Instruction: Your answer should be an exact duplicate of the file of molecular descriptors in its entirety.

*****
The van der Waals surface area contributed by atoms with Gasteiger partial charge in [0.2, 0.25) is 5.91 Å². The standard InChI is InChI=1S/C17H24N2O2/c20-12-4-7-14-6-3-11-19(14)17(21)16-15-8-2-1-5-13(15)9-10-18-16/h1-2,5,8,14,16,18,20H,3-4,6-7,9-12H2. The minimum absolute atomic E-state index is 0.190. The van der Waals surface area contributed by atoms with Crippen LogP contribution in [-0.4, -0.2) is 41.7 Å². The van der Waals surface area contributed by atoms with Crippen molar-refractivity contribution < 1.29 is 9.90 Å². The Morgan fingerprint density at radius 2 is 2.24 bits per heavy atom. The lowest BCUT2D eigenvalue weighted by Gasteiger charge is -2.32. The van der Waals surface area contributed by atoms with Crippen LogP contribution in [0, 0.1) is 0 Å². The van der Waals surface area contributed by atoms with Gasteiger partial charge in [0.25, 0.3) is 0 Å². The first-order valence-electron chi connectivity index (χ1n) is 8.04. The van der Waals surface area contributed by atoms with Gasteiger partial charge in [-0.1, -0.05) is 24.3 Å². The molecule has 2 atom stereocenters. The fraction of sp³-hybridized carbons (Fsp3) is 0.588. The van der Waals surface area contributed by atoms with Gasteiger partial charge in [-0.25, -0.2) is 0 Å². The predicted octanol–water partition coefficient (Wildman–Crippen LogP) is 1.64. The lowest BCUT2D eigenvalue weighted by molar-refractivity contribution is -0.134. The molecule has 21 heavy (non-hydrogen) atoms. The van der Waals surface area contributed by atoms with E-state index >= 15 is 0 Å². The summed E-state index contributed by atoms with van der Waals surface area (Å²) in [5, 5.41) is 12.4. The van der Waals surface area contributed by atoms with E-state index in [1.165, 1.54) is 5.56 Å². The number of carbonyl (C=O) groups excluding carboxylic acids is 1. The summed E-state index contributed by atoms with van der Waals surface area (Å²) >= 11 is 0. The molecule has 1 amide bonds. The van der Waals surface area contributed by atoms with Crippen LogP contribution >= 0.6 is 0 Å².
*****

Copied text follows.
The van der Waals surface area contributed by atoms with Gasteiger partial charge in [0.2, 0.25) is 5.91 Å². The standard InChI is InChI=1S/C17H24N2O2/c20-12-4-7-14-6-3-11-19(14)17(21)16-15-8-2-1-5-13(15)9-10-18-16/h1-2,5,8,14,16,18,20H,3-4,6-7,9-12H2. The minimum absolute atomic E-state index is 0.190. The van der Waals surface area contributed by atoms with Crippen LogP contribution in [-0.4, -0.2) is 41.7 Å². The van der Waals surface area contributed by atoms with Crippen molar-refractivity contribution < 1.29 is 9.90 Å². The Morgan fingerprint density at radius 2 is 2.24 bits per heavy atom. The lowest BCUT2D eigenvalue weighted by Gasteiger charge is -2.32. The van der Waals surface area contributed by atoms with Crippen LogP contribution in [0, 0.1) is 0 Å². The van der Waals surface area contributed by atoms with Gasteiger partial charge in [0.25, 0.3) is 0 Å². The first-order valence-electron chi connectivity index (χ1n) is 8.04. The van der Waals surface area contributed by atoms with Gasteiger partial charge in [-0.1, -0.05) is 24.3 Å². The molecule has 2 atom stereocenters. The fraction of sp³-hybridized carbons (Fsp3) is 0.588. The van der Waals surface area contributed by atoms with Gasteiger partial charge in [-0.25, -0.2) is 0 Å². The predicted octanol–water partition coefficient (Wildman–Crippen LogP) is 1.64. The lowest BCUT2D eigenvalue weighted by molar-refractivity contribution is -0.134. The molecule has 21 heavy (non-hydrogen) atoms. The van der Waals surface area contributed by atoms with E-state index >= 15 is 0 Å². The summed E-state index contributed by atoms with van der Waals surface area (Å²) in [5, 5.41) is 12.4. The van der Waals surface area contributed by atoms with E-state index in [1.165, 1.54) is 5.56 Å². The number of carbonyl (C=O) groups excluding carboxylic acids is 1. The summed E-state index contributed by atoms with van der Waals surface area (Å²) >= 11 is 0. The molecule has 1 amide bonds. The van der Waals surface area contributed by atoms with Crippen LogP contribution >= 0.6 is 0 Å².